Wednesday, February 11, 2009

Nuremberg, PA

How's this for a headline:

Pa. judges accused of jailing kids for cash
Judges allegedly took $2.6 million in payoffs to put juveniles in lockups

Here's the full story. The two judges were charged on January 26 and are expected to plead guilty to fraud on Thursday. In Pennsylvania, many juvenile detention facilities are privately-run. These two judges are alleged to have taken approximately $2.6 million in kickbacks from those private facilities between 2003 and 2006. The plea agreements call for the two men unworthy of the robe to spend more than seven years behind bars. And not a day less, I hope. They should each spend a few days for each child who was unnecessarily incarcerated by them.

What appalling behavior from these judges. Read the whole article to learn some of the more disgusting details. Many of these kids were sentenced to detention over the objection of probation officers. One of the judges incarcerated juveniles at a rate more than double the rate for the rest of the state. Where were these juveniles' attorneys you ask? Well, many of them did not have attorneys, nor were they even advised of their right to attorneys. And, yes, juveniles have a constitutional right to attorneys.

The most striking quote from the article is this:

The explanation, prosecutors say, was corruption on the bench.

Well, yes, obviously. That is definitely the major contributing factor to this outrage affecting hundreds, even thousands, of illegally incarcerated juveniles. But the judges weren't the only ones in the courtroom. This didn't happen without an audience. There may not have been defense attorneys in many of these cases, but there were prosecutors. There were court employees, court reporters, and there were probably some defense attorneys who could have seen some of the unrepresented kids appearing in court. This fraud went on for at least three years, possibly longer. In all that time, the county prosecutor's office never once questioned why so many juvenile defendants in that county were sent to detention by these two judges. Without the assistance of counsel?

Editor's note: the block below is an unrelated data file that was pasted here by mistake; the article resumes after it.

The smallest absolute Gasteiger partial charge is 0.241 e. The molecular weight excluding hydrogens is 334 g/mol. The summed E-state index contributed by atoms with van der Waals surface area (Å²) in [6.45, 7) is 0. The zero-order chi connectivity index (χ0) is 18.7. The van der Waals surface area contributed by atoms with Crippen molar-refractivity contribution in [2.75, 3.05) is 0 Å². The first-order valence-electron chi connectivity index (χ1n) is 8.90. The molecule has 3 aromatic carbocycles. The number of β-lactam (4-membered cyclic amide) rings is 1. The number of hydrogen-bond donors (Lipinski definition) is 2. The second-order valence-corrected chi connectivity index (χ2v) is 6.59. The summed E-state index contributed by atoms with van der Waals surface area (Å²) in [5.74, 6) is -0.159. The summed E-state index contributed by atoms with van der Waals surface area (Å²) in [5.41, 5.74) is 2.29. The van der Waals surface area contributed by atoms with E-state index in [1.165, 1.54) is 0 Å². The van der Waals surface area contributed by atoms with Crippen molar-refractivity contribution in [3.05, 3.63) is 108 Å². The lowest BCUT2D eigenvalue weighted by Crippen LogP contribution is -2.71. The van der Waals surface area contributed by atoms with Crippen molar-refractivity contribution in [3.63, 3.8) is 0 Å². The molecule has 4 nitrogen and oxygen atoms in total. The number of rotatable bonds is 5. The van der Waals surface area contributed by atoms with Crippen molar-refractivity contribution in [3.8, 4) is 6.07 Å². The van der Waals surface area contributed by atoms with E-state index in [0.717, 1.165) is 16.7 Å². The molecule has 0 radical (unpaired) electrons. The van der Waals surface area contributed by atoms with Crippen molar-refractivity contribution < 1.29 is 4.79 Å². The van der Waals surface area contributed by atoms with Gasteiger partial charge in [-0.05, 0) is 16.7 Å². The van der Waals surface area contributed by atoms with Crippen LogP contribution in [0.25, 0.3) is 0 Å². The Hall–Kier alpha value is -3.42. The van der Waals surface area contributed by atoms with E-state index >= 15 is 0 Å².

The attorneys and other court personnel who stood by and watched this happen do not get a free pass in my book. Yes, they were powerless to alter the sentences meted out by these two judges, but that did not leave them with no responsibilities. These juveniles had a constitutional right to the assistance of counsel. Constitutional rights must be knowingly and voluntarily waived. An appellate court will not presume such a waiver on a silent record. So here in Kansas, for example, the defendant must personally waive his/her right to a jury trial on the record. Otherwise, a defendant convicted at a bench trial has an automatic reversal on appeal. The same should apply to a defendant who is convicted without counsel. So why weren't any of these prosecutors asking the court to make a clear record that these kids were voluntarily waiving their right to counsel? Did any of the defense attorneys who did represent one juvenile defendant step up and volunteer to also speak with that kid who didn't have an attorney?

I don't blame anyone for not cluing into the fact that judges were taking kickbacks for sending juvies to these private detention facilities. But I will hold people other than the judges partially responsible for denying these kids their basic rights. I don't care that it's the judge's courtroom or that the buck for everything that occurs in that courtroom stops with the judge. Prosecutors can't just stand by, watch judges run roughshod over the rights of defendants, and then "tsk, tsk" along with the rest of us when we find out about it after the fact. They, also, bear responsibility for protecting the rights of the defendants they charge.

It's an excellent result that these two judges will spend 7 years in prison in exchange for the young lives they imprisoned for their own financial gain. And I certainly do not think anyone else in the court system bears any criminal responsibility whatsoever. (The folks from the private facilities who forked over the cash, obviously, do.) But the court system in this Pennsylvania county really needs to take a good look at itself. I hope they don't just collectively say, "we got the bad judges, so we're good now." Instead, I hope everyone else will learn that they each need to be just a little more willing and ready to ask questions, compare notes, and speak up when they see something that just doesn't smell right.

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